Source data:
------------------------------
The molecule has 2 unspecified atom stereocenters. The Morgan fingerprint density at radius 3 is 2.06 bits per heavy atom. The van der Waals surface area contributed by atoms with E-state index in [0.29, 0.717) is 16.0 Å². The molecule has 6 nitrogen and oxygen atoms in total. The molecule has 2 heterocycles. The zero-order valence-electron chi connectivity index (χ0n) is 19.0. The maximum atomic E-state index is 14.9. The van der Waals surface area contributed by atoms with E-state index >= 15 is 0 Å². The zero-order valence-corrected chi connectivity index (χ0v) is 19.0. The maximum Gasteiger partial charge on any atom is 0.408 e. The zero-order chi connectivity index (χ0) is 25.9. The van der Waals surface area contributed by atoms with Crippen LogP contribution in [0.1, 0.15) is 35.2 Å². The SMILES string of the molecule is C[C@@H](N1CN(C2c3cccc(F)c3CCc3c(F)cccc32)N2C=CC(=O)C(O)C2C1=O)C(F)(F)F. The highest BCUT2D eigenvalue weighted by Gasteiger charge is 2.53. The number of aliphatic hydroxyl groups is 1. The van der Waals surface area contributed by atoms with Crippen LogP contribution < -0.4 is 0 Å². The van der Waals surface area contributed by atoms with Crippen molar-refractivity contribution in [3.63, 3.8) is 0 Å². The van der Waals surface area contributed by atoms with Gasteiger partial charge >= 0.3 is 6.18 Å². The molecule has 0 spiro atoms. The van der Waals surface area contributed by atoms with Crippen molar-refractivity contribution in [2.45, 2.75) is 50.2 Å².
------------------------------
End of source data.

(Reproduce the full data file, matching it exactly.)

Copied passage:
The molecule has 2 unspecified atom stereocenters. The Morgan fingerprint density at radius 3 is 2.06 bits per heavy atom. The van der Waals surface area contributed by atoms with E-state index in [0.29, 0.717) is 16.0 Å². The molecule has 6 nitrogen and oxygen atoms in total. The molecule has 2 heterocycles. The zero-order valence-electron chi connectivity index (χ0n) is 19.0. The maximum atomic E-state index is 14.9. The van der Waals surface area contributed by atoms with E-state index >= 15 is 0 Å². The zero-order valence-corrected chi connectivity index (χ0v) is 19.0. The maximum Gasteiger partial charge on any atom is 0.408 e. The zero-order chi connectivity index (χ0) is 25.9. The van der Waals surface area contributed by atoms with Crippen LogP contribution in [0.1, 0.15) is 35.2 Å². The SMILES string of the molecule is C[C@@H](N1CN(C2c3cccc(F)c3CCc3c(F)cccc32)N2C=CC(=O)C(O)C2C1=O)C(F)(F)F. The highest BCUT2D eigenvalue weighted by Gasteiger charge is 2.53. The number of aliphatic hydroxyl groups is 1. The van der Waals surface area contributed by atoms with Crippen LogP contribution < -0.4 is 0 Å². The van der Waals surface area contributed by atoms with Crippen molar-refractivity contribution in [3.63, 3.8) is 0 Å². The van der Waals surface area contributed by atoms with Gasteiger partial charge >= 0.3 is 6.18 Å². The molecule has 0 spiro atoms. The van der Waals surface area contributed by atoms with Crippen molar-refractivity contribution in [2.45, 2.75) is 50.2 Å².